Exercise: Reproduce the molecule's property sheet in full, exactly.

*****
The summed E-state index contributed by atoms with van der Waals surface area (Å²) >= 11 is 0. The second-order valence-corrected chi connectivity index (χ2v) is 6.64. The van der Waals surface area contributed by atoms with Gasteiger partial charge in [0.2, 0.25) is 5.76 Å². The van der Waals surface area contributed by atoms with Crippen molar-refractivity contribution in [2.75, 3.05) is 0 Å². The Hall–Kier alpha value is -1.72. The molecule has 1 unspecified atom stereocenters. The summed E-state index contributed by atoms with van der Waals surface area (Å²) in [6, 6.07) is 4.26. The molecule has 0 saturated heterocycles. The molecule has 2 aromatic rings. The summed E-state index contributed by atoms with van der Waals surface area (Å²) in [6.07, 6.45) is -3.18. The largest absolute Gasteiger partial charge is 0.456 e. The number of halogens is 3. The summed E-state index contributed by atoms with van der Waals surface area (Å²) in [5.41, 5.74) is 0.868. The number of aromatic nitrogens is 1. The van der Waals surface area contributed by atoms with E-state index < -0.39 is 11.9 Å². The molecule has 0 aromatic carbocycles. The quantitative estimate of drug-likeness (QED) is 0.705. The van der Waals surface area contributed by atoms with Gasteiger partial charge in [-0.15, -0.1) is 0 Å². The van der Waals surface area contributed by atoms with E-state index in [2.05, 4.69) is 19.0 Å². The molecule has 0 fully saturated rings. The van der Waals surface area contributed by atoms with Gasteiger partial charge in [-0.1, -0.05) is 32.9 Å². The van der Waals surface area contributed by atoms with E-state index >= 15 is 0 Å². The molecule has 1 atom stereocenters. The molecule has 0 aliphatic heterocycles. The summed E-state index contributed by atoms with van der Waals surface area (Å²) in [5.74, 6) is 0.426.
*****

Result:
The summed E-state index contributed by atoms with van der Waals surface area (Å²) >= 11 is 0. The second-order valence-corrected chi connectivity index (χ2v) is 6.64. The van der Waals surface area contributed by atoms with Gasteiger partial charge in [0.2, 0.25) is 5.76 Å². The van der Waals surface area contributed by atoms with Crippen molar-refractivity contribution in [2.75, 3.05) is 0 Å². The Hall–Kier alpha value is -1.72. The molecule has 1 unspecified atom stereocenters. The summed E-state index contributed by atoms with van der Waals surface area (Å²) in [6, 6.07) is 4.26. The molecule has 0 saturated heterocycles. The molecule has 2 aromatic rings. The summed E-state index contributed by atoms with van der Waals surface area (Å²) in [6.07, 6.45) is -3.18. The largest absolute Gasteiger partial charge is 0.456 e. The number of halogens is 3. The summed E-state index contributed by atoms with van der Waals surface area (Å²) in [5.41, 5.74) is 0.868. The number of aromatic nitrogens is 1. The van der Waals surface area contributed by atoms with E-state index < -0.39 is 11.9 Å². The molecule has 0 aromatic carbocycles. The quantitative estimate of drug-likeness (QED) is 0.705. The van der Waals surface area contributed by atoms with Gasteiger partial charge in [-0.15, -0.1) is 0 Å². The van der Waals surface area contributed by atoms with E-state index in [2.05, 4.69) is 19.0 Å². The molecule has 0 fully saturated rings. The van der Waals surface area contributed by atoms with Gasteiger partial charge in [-0.1, -0.05) is 32.9 Å². The van der Waals surface area contributed by atoms with E-state index >= 15 is 0 Å². The molecule has 1 atom stereocenters. The molecule has 0 aliphatic heterocycles. The summed E-state index contributed by atoms with van der Waals surface area (Å²) in [5.74, 6) is 0.426.